1. Education

For each of the following sentences, try to spot the look-alike/sound-alike error: an inappropriate word that closely resembles the correct one:

  1. Here's some good advise for students who want to find the perfect internship.

  2. Visit a lake you're unfamiliar with, and you'll immediately realize you'd better do your homework if you want to hook the illusive rainbow trout.

  3. Another survey of 256 people who had been divorced at one time or another asked, "What was the principle reason you got a divorce?"

Let's see if you spotted all three mistakes.

In the first sentence, we need to change the verb advise (recommend) to the noun advice (guidance). In number two, let's replace illusive (another word for illusory) with elusive (tending to evade capture or avoid perception). And in the third sentence, how about changing principle (basic truth or rule) to principal (most important). (And before you write in about this last one, please see Why the Principal Is Not Our Pal.)

It's not hard to see how even a professional writer might slip up now and then when using such similar-sounding words (called homophones). (All three sentences have been drawn from the blogs of experienced wordsmiths.) Our spell checkers will never catch the errors, and our eyes and ears can't always be trusted.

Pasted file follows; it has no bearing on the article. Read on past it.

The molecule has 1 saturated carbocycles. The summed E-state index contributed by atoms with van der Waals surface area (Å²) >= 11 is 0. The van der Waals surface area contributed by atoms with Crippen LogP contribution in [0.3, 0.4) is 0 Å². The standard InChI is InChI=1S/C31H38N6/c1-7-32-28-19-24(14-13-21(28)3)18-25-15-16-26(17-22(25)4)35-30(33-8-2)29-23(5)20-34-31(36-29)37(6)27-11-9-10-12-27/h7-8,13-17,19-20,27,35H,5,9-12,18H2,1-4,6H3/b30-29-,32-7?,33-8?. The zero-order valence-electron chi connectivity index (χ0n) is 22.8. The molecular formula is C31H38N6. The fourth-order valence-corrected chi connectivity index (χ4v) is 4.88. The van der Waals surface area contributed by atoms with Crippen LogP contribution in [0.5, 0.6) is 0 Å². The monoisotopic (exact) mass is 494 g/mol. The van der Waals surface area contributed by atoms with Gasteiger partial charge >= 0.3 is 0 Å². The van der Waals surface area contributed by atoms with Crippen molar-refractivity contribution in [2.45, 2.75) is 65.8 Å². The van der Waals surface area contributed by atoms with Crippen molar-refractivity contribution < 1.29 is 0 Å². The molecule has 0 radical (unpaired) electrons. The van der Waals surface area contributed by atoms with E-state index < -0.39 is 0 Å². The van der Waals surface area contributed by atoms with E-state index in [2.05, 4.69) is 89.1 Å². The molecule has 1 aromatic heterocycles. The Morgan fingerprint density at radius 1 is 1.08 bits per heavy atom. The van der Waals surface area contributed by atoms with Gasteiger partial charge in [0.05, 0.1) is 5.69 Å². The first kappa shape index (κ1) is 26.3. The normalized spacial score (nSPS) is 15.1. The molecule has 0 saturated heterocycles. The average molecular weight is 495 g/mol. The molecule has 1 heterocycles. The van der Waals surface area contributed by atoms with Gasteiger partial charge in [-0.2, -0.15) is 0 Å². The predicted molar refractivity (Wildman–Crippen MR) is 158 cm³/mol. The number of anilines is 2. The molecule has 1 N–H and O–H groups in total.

But to have any hope of correcting such mistakes, we first need to understand the different uses and meanings of homophones. As Mark Twain once said, "The difference between the right word and the almost right word is the difference between lightning and a lightning bug."

To help you find the right word, we've prepared these three guide sheets with exercises:


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